The Chow test, proposed by econometrician Gregory Chow in 1960, is a test of whether the true coefficients in two linear regressions on different data sets are equal. In econometrics, it is most commonly used in time series analysis to test for the presence of a structural break at a period which can be assumed to be known a priori (for instance, a major historical event such as a war). In program evaluation, the Chow test is often used to determine whether the independent variables have different impacts on different subgroups of the population.
Suppose that we model our data as
If we split our data into two groups, then we have
The null hypothesis of the Chow test asserts that , , and , and there is the assumption that the model errors are independent and identically distributed from a normal distribution with unknown variance.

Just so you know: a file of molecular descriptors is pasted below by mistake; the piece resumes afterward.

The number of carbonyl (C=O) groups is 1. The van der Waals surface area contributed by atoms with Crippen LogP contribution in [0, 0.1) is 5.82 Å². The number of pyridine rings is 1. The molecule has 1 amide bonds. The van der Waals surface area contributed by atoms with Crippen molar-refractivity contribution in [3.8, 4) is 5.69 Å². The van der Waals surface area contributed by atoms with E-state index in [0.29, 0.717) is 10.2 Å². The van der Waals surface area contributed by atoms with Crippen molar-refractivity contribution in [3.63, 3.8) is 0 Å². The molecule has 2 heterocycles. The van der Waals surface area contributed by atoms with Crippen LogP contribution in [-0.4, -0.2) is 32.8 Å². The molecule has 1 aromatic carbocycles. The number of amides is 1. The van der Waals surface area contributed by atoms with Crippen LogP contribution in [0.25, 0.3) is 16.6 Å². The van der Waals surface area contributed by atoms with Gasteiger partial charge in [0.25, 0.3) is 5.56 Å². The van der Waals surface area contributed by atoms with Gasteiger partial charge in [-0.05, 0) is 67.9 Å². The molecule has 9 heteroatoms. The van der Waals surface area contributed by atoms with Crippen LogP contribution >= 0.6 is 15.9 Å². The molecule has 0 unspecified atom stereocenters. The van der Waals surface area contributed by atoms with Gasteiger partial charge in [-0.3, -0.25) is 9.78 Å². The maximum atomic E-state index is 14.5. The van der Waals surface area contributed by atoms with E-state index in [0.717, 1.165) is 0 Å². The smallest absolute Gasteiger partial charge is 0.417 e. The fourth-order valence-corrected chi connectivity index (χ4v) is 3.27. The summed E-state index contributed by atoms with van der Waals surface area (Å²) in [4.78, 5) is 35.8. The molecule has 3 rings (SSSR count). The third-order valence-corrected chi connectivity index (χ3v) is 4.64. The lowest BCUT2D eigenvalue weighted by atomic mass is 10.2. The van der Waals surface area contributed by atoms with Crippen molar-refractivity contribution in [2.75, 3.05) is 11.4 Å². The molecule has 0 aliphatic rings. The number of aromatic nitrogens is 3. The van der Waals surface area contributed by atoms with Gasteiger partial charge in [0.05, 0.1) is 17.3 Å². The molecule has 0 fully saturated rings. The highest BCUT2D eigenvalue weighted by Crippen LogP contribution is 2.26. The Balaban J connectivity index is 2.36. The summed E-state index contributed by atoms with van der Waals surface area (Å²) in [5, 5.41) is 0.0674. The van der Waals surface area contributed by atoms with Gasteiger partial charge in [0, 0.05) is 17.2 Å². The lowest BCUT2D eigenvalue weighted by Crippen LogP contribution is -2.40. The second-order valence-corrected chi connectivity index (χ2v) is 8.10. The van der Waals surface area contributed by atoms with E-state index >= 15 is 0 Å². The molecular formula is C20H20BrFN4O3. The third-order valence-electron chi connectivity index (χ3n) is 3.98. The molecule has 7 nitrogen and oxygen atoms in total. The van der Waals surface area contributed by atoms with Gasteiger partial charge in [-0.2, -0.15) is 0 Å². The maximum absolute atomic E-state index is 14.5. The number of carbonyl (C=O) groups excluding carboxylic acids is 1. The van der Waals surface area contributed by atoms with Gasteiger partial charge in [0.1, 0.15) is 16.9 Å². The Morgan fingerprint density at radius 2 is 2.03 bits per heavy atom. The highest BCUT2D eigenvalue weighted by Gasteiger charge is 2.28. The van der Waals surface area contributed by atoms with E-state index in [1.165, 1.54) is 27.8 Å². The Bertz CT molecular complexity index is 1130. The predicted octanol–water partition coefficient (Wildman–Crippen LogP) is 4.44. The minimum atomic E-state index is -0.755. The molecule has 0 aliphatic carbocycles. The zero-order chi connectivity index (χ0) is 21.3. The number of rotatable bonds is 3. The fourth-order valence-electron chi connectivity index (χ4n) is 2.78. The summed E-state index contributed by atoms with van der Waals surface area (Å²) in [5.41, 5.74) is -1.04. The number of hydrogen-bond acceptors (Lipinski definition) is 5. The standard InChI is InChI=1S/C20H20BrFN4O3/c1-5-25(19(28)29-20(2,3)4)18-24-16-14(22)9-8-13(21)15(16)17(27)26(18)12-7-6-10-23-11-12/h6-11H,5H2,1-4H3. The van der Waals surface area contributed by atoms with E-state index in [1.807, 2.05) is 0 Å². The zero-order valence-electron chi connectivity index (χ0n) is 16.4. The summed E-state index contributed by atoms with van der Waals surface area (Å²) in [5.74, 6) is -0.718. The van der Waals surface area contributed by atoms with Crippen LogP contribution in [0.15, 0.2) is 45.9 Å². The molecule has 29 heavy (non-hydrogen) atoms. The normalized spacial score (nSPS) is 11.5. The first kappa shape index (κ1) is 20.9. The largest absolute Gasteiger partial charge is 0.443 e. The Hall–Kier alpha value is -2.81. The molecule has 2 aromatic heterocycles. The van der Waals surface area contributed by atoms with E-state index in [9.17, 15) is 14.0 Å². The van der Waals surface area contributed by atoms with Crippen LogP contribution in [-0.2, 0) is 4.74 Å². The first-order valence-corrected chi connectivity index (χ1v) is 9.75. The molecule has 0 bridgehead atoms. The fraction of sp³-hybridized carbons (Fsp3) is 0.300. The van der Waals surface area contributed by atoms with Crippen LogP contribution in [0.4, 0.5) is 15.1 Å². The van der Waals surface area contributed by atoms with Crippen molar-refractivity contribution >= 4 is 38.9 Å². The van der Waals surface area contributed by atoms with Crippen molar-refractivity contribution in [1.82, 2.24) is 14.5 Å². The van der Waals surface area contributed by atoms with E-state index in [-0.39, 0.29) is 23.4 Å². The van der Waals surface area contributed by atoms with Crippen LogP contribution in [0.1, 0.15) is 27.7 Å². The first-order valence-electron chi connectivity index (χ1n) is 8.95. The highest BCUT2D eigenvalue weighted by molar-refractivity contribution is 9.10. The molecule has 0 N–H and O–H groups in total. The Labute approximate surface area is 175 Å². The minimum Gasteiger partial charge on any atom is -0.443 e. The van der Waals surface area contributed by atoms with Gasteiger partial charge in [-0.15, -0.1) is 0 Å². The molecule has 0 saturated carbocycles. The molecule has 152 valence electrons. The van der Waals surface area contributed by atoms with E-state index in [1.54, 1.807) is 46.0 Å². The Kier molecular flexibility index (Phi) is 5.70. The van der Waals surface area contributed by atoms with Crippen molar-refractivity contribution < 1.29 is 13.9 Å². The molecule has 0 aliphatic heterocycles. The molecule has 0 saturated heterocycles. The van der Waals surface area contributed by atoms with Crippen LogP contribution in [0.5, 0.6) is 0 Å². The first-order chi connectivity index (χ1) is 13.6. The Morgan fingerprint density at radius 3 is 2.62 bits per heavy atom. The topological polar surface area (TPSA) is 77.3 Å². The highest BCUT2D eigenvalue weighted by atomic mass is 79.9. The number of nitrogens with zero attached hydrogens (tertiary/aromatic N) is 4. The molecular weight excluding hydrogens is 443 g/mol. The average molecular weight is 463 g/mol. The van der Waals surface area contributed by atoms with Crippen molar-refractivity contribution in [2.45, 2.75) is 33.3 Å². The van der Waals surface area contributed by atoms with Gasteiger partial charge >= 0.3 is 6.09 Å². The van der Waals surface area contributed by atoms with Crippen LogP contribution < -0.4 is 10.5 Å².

Let be the sum of squared residuals from the combined data, be the sum of squared residuals from the first group, and be the sum of squared residuals from the second group. and are the number of observations in each group and is the total number of parameters (in this case, 3). Then the Chow test statistic is
- The global sum of squares (SSE) is often called the Restricted Sum of Squares (RSSM) as we basically test a constrained model where we have assumptions (with the number of regressors).
- Some software like SAS will use a predictive Chow test when the size of a subsample is less than the number of regressors.
- Chow, Gregory C. (1960). "Tests of Equality Between Sets of Coefficients in Two Linear Regressions". Econometrica. 28 (3): 591–605. doi:10.2307/1910133. JSTOR 1910133.
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